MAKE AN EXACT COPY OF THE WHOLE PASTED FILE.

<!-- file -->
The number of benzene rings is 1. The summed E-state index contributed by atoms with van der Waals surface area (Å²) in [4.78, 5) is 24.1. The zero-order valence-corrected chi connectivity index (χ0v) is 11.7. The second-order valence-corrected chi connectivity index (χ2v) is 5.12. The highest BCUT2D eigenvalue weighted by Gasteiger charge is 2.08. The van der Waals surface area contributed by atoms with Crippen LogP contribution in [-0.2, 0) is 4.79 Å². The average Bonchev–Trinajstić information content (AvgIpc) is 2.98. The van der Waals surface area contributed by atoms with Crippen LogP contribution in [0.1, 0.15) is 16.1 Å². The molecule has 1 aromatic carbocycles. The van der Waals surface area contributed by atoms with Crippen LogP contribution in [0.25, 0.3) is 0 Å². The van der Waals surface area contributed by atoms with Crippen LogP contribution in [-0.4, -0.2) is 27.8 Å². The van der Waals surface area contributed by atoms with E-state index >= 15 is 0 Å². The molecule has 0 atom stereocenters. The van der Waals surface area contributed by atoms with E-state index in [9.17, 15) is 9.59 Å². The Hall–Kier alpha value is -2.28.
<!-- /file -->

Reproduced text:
The number of benzene rings is 1. The summed E-state index contributed by atoms with van der Waals surface area (Å²) in [4.78, 5) is 24.1. The zero-order valence-corrected chi connectivity index (χ0v) is 11.7. The second-order valence-corrected chi connectivity index (χ2v) is 5.12. The highest BCUT2D eigenvalue weighted by Gasteiger charge is 2.08. The van der Waals surface area contributed by atoms with Crippen LogP contribution in [-0.2, 0) is 4.79 Å². The average Bonchev–Trinajstić information content (AvgIpc) is 2.98. The van der Waals surface area contributed by atoms with Crippen LogP contribution in [0.1, 0.15) is 16.1 Å². The molecule has 1 aromatic carbocycles. The van der Waals surface area contributed by atoms with Crippen LogP contribution in [0.25, 0.3) is 0 Å². The van der Waals surface area contributed by atoms with Crippen LogP contribution in [-0.4, -0.2) is 27.8 Å². The van der Waals surface area contributed by atoms with E-state index >= 15 is 0 Å². The molecule has 0 atom stereocenters. The van der Waals surface area contributed by atoms with E-state index in [9.17, 15) is 9.59 Å². The Hall–Kier alpha value is -2.28.